Mushrooms

Unless you know your mushrooms well, it is difficult and dangerous to forage for them. I heard a story about someone who put a poisonous one in the basket alongside all of the edible ones before realising their mistake and removing it. She and her partner ended up in hospital with severe poisoning after eating the edible ones that had touched the poisonous one.

However, there is a simpler way of harvesting them if you are a scardy-cat like me. You can buy your own mushroom kits.

Mushrooms are the fleshy and edible bodies of several species of microfungi – fungi which bear fruiting structures that are large enough to be seen with the naked eye.

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Potato and Mushroom recipe – coming soon…

Identifying mushrooms requires a basic understanding of their macroscopic structure. Most are basidiomycetes and gilled. Their spores are produced on the gills and fall in a fine rain of powder from under the caps. At the microscopic level the spores are fired off and they fall between the gills in the dead air space. As a result, for most mushrooms, if the cap is cut off and placed gill-side-down overnight, a powdery impression reflecting the shape of the gills is formed. The color of the powdery print, called a spore print, is used to help classify mushrooms and can help to identify them. Spore print colors include white (most common), brown, black, purple-brown, pink, yellow, and creamy. While modern identification of mushrooms is quickly becoming molecular, the standard methods for identification are still used by most and have developed into a fine art harking back to medieval times and the Victorians, combined with microscopic examination. The presence of juices upon breaking, bruising reactions, odors, tastes, shades of color, habitat, habit, and season all have to be considered.

Mycophagy, the act of consuming mushrooms, dates back to ancient times. Edible mushroom species have been found in association with 13,000-year-old archaeological sites in Chile but the first reliable evidence of mushroom consumption dates to several hundred years ago in China. The Chinese value mushrooms for medicinal properties as well as for food. Romans and Greeks used mushrooms for culinary purposes. Food tasters were employed by Roman emperors to ensure that mushrooms were safe to eat.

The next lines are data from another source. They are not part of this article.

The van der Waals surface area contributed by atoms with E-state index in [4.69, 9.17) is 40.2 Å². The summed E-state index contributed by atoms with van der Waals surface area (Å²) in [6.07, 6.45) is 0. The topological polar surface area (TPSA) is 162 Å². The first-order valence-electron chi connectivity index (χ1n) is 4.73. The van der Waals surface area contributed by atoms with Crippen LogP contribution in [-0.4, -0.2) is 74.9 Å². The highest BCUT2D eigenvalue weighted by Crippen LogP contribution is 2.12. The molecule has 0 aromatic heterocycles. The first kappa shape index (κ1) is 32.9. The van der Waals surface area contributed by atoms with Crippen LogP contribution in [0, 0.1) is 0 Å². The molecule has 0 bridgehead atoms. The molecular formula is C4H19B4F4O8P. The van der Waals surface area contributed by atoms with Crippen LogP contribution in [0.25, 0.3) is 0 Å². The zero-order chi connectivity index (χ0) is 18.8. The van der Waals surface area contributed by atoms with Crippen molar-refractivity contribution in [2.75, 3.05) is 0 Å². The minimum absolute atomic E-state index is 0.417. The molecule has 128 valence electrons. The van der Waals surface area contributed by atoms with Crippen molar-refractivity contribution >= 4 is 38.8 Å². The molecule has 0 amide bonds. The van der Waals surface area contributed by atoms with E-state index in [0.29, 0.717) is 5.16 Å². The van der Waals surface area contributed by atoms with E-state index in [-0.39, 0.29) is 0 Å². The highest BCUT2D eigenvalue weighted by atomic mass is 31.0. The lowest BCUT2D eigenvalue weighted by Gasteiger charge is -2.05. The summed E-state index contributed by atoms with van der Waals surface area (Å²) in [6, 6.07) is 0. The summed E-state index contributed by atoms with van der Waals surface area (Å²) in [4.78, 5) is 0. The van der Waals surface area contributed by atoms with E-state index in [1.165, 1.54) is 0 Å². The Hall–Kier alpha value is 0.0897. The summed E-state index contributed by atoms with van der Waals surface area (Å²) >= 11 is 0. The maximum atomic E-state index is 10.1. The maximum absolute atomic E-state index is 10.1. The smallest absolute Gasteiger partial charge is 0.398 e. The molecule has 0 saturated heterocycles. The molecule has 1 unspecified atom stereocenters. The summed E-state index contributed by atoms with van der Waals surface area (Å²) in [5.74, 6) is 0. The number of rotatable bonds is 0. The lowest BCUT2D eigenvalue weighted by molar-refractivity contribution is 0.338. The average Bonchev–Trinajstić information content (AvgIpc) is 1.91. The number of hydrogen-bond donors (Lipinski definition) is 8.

The terms “mushroom” and “toadstool” go back centuries and were never precisely defined. Between 1400 and 1600 AD, the terms mushrom, mushrum, muscheron, mousheroms, mussheron, or musserouns were used. Mushroom and its variations may have been derived from the French word mousseron in reference to moss (mousse). Yet difference between edible and poisonous fungi is not clear-cut, so a “mushroom” may be edible, poisonous, or unpalatable. Cultural or social phobias of mushrooms and fungi may be related. The term “fungophobia” was coined by William Delisle Hay who noted a national fear of “toadstools”. The word “toadstool” has apparent analogies in Dutch padde(n)stoel (toad-stool/chair, mushroom) and German Krötenschwamm (toad-fungus, alternative word for panther cap). In German folklore, toads are often depicted sitting on toadstool mushrooms and catching, with their tongues, the flies that are said to be drawn to the Fliegenpilz, a German name for the toadstool, meaning “flies’ mushroom”. This is how the mushroom got another of its names, Krötenstuhl (a less-used German name for the mushroom), literally translating to “toad-stool”.

Many species of mushrooms seemingly appear overnight, growing or expanding rapidly. This phenomenon is the source of several common expressions including “to mushroom” or “mushrooming” (expanding rapidly in size or scope) and “to pop up like a mushroom” (to appear unexpectedly and quickly).

A mushroom develops from a nodule, or pinhead, less than 2mm in diameter, called a primordium, which is typically found on or near the surface of the substrate. It is formed within the mycelium. The primordium enlarges into a roundish structure of interwoven hyphae roughly resembling an egg, called a “button”. The button has a cottony roll of mycelium that surrounds the developing fruit body. As the egg expands, the mycelium ruptures and may remain as a cup at the base of the stalk or as warts or volval patches on the cap. Many mushrooms lack a universal veil, a mycelium, therefore they do not have either a volva or volval patches. Often, a second layer of tissue covers the blade like gills that bear spores. As the cap expands, the veil breaks, and remnants of the partial veil may remain as a ring around the middle of the stalk or as fragments hanging from the margin of the cap. All species of mushrooms take several days to form primordial mushroom fruit bodies, though they do expand rapidly by the absorption of fluids.

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Mushrooms are great in stir fries